Needham History Center & Museum Needham History Center & Museum, Needham Massachusetts 02492

41. the George and Sarah Hassam House (837 Great Plain Avenue)

Like the Holmes House (Site #40), the Hassam House was built aound 1895, during the residential expansion of the Great Plain in the late 19th century.

When the railroad came to Needham in 1853, it ran though the sparsely-populated Great Plain, bypassing the town center at Nehoiden St. and Central Ave. The ease of travel and freight transport that resulted quickly drew economic and residential activity into the Great Plain and away from the old center. The Great Plain rapidly became valuable as residential property and between 1860 and 1900 there was a boom in residential construction.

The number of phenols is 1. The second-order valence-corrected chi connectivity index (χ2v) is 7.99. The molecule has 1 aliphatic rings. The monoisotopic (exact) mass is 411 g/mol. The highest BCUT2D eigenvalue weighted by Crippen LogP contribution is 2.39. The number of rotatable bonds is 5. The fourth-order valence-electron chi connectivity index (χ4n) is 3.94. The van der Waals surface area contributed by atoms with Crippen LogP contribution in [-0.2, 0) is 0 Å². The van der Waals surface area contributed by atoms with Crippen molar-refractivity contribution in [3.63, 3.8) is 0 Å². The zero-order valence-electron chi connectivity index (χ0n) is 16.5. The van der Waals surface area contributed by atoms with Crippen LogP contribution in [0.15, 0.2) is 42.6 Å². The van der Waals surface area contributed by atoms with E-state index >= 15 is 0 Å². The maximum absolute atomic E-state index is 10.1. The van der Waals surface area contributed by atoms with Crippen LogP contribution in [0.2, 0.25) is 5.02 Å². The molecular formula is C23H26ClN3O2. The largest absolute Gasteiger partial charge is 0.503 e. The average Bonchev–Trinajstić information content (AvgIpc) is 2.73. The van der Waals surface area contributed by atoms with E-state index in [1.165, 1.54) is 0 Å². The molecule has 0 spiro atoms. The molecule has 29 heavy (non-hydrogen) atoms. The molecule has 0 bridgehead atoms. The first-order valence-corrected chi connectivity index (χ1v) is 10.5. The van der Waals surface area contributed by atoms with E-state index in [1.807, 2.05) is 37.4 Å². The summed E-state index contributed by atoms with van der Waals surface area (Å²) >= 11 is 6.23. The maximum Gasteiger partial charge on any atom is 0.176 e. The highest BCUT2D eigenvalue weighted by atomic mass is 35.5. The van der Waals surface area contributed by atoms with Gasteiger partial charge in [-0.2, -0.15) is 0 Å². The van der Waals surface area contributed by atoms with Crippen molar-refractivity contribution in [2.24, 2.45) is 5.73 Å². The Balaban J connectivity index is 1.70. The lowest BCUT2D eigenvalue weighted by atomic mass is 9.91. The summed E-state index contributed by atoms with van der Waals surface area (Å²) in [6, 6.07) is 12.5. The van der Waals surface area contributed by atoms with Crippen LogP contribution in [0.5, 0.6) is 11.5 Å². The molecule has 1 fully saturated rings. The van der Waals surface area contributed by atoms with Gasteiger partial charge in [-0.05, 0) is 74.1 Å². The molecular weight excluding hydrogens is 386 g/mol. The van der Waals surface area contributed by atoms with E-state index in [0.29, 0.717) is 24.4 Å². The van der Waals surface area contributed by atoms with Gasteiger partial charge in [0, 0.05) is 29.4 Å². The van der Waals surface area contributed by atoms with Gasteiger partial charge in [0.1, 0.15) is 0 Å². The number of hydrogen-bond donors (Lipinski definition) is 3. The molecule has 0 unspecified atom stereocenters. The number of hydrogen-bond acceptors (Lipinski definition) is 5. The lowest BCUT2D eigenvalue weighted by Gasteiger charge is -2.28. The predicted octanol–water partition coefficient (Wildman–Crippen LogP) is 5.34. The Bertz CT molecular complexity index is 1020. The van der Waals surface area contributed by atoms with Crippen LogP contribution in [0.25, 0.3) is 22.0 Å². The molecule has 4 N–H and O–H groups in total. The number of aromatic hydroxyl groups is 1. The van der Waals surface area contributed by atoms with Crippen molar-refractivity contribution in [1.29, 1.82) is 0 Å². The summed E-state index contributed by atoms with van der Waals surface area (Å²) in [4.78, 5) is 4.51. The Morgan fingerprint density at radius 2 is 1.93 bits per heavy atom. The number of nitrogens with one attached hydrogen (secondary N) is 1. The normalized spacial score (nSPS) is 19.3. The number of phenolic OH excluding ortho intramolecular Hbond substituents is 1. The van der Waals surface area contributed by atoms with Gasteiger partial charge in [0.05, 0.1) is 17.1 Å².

The Hassam house was built by the Holmes Brothers as part of their “Oakland Heights” development. They attracted buyers to Needham by highlighting the town’s “Constant Improvements, Electric Railways, Electric Lights, Pure Air and Town Water.” Purchasers were assured that each house would retain its value because no house within Oakland Heights “shall cost less than $3500 or be located within 50 feet of Great Plain Avenue,” and because “Proper Restriction Insures Good Neighbors.”

The Hassams purchased the house as its first owners in 1903. George Hassam owned a repair garage on Highland Avenue. In 1921 he testified in the trial of Sacco and Vanzetti about car number plates that were stolen from his garage and used on the getaway car during the Braintree robbery.

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